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2013-05-03 28 views
To be honest, Vietnamese cuisine is not really what attracts me the most. In fact, when someone mentioned international food, the more "mainstream" ones usually comes into mind, such as Japanese, Korean and Thai, but never Vietnamese cuisine. I, myself is guilty of that. Hence, when Openrice invited me to another food tasting and summer-roll making session at Pho Stop (pronounced "fhur"), I had an initial feeling that I would not enjoy as much.This dainty, casual Vietnamese eatery located at Tan
Bryan Wong, the owner of Pho Stop, as well as Va Va Voom cafe is knowledgeable about the cuisine he is up against. With excitement and much enthusiasm, this cheerful host gladly shared his experience on not only the food, and even gave us a brief history lesson on Vietnam itself, keeping the food tasters deeply intrigued while enjoying the summer-roll making and makan session.
Vietnamese cuisine focuses much on balancing the four taste - sweet, sour, fragrance and spice in their dishes, and my favorite dish - Grilled Pork Cutlet Noodles (out in menu soon) demonstrated it well, with a combination of crunchy greens and carrots, lean pork and noodles. However, the dish is incomplete without the sauce, which is made of fish sauce, garlic and chilli. You would be amazed how well it complements the overall taste. The only downside to me is the beansprouts, which brings a displeasing "raw" taste to my mouth. Personal preference though! Although nothing to rave about, the starters - Vietnamese fish cakes and spring rolls, are generally pleasing to the palate. Great for sharing. Just have in mind that Vietnamese cuisine is highly dependent on their dipping sauces. But again, that is what makes Vietnamese cuisine unique in its own right. Mini glass bottles containing homemade ice cream is a must-have after the meal. With several assorted flavours such as Vietnamese coffee, Chai tea and coconut, one would be spoilt for choice. For a coffee-maniac like myself, it is a nice blend of smooth ice cream filled with the aroma of true blue Vietnamese coffee beans. According to Bryan and further research, there is NO Starbucks in Vietnam. Surprising eh? Instead, French drip coffee (like below) that uses local brand can be found almost everywhere cities like Hanoi and Ho Chi Minh. Bryan added, that tea is almost free-of-charge (kiasu alert), as tea is massively produced locally. In a laid-back country like Vietnam, why not grab a cuppa of your favourite brew, lay back for a bit and watch the world passes by.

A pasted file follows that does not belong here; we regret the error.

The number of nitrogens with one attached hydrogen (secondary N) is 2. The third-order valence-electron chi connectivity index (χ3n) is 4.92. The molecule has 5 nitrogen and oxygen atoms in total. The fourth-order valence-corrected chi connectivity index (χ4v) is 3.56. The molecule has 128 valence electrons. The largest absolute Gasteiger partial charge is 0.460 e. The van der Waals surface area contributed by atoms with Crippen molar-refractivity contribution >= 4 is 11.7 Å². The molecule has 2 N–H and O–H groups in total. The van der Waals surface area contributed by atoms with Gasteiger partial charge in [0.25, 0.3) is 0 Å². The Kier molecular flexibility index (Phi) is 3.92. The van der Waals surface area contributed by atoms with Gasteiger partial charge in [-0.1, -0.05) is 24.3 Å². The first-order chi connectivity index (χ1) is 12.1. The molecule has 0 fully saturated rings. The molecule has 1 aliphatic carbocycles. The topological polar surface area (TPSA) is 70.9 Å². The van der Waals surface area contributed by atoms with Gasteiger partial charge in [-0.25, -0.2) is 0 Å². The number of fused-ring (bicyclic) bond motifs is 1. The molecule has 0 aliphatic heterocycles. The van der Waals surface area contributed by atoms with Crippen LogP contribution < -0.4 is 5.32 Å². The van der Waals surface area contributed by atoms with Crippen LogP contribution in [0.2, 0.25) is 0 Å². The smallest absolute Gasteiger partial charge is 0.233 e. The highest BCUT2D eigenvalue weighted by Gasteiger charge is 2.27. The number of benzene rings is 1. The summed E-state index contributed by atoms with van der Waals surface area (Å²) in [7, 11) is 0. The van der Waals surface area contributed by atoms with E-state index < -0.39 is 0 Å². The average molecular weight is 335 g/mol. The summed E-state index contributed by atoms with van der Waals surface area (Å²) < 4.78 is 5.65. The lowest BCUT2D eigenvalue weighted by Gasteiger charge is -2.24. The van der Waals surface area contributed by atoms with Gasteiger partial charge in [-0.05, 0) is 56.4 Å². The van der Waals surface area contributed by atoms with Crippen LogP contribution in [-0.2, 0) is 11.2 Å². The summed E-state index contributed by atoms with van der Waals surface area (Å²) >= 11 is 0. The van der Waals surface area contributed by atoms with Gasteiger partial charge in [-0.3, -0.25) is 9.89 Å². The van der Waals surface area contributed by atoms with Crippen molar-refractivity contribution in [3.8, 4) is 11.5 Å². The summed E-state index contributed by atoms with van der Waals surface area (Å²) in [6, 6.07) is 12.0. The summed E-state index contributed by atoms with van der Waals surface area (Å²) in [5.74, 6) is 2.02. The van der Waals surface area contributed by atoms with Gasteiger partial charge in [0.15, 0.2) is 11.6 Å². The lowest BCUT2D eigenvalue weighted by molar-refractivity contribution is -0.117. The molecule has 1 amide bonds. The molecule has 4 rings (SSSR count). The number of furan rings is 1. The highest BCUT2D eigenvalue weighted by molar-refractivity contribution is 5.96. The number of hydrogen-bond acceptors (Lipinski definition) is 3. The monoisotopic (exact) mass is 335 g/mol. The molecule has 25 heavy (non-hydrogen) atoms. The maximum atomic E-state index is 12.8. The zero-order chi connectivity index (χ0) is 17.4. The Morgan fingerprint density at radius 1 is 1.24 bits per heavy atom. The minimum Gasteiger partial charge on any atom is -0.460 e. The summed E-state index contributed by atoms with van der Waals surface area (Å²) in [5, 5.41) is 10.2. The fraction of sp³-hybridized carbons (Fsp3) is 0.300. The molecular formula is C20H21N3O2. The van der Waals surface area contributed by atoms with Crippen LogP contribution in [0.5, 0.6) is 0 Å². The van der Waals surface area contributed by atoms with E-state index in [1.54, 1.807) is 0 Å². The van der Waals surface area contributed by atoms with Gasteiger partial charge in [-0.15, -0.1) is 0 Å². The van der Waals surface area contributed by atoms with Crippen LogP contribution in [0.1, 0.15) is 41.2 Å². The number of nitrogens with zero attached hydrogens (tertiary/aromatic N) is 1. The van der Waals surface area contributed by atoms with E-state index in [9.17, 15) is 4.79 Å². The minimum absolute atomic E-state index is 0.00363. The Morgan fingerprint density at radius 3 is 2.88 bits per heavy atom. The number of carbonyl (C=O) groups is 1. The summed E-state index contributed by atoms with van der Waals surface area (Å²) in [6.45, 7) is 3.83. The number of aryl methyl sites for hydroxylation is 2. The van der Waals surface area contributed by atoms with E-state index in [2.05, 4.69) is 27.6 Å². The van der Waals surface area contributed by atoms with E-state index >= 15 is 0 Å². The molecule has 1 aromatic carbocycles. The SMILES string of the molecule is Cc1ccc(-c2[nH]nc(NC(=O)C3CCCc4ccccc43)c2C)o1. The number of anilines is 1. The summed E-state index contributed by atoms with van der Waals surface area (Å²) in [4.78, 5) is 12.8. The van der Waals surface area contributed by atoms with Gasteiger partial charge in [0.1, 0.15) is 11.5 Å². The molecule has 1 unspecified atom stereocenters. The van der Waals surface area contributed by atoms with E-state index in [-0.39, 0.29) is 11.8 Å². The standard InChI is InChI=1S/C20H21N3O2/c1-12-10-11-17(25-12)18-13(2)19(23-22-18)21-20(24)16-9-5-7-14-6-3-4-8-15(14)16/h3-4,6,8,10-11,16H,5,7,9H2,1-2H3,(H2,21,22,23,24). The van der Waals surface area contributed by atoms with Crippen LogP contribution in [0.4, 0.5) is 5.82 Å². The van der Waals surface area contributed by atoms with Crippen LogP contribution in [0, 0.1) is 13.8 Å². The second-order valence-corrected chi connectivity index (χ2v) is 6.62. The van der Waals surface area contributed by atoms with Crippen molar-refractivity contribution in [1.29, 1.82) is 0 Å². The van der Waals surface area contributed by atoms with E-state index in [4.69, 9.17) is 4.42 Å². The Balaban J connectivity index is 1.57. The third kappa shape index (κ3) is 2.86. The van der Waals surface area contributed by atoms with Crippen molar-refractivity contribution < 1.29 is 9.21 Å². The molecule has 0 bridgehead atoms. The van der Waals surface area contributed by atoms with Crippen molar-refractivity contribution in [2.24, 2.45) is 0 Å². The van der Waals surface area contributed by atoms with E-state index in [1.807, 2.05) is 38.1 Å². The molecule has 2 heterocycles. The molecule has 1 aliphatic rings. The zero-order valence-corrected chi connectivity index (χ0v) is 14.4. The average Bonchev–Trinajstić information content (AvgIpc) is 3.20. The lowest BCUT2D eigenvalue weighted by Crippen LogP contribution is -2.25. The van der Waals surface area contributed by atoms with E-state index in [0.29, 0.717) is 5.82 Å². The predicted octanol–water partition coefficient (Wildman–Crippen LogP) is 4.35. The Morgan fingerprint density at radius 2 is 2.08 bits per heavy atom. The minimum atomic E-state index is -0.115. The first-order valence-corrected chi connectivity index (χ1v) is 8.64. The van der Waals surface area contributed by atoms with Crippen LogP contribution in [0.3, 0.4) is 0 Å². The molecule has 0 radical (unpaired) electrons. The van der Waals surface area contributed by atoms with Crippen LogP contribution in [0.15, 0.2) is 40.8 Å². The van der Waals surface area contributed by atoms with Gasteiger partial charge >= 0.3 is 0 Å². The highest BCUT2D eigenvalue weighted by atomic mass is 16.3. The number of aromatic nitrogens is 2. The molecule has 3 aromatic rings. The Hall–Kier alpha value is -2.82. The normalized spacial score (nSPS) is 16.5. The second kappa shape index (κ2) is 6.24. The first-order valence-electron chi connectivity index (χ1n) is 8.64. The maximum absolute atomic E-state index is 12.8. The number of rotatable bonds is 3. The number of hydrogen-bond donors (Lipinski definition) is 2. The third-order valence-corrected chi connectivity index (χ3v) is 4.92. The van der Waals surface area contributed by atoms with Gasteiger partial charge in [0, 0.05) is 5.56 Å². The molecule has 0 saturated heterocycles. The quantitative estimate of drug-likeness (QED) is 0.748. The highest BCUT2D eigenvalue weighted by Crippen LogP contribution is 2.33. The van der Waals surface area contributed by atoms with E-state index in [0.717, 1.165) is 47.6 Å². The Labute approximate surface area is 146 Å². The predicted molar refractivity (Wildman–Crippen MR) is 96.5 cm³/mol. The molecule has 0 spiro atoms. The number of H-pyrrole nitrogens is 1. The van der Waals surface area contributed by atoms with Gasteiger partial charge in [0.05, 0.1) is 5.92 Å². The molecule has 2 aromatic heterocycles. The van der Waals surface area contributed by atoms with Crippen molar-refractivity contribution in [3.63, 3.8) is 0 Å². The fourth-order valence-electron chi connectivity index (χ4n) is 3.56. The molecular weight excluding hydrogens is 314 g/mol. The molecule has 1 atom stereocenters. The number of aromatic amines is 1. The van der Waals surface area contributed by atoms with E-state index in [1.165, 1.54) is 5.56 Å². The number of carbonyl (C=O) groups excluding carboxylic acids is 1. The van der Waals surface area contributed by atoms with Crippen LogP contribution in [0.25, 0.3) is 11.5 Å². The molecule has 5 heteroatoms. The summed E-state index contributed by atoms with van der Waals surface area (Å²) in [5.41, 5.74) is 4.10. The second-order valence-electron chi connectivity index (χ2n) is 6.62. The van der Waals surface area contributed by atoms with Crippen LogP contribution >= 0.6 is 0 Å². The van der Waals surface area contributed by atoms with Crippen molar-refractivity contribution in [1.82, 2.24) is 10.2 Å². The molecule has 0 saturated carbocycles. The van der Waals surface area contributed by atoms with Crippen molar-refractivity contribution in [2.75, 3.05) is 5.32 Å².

Just a friendly warning to non-sweet-tooth, they give condensed milk real generous as well. All in all, Pho Stop makes a good option if you're finding decent Vietnamese cuisine, yet satisfying, and at the same time, get a bang for your buck. So why not stop by someday, be it in-between lunch hours or during the lazy weekends, drop by, enjoy the laid-back atmosphere and drown your worries away with some beer, just kidding - pho. Pho is good.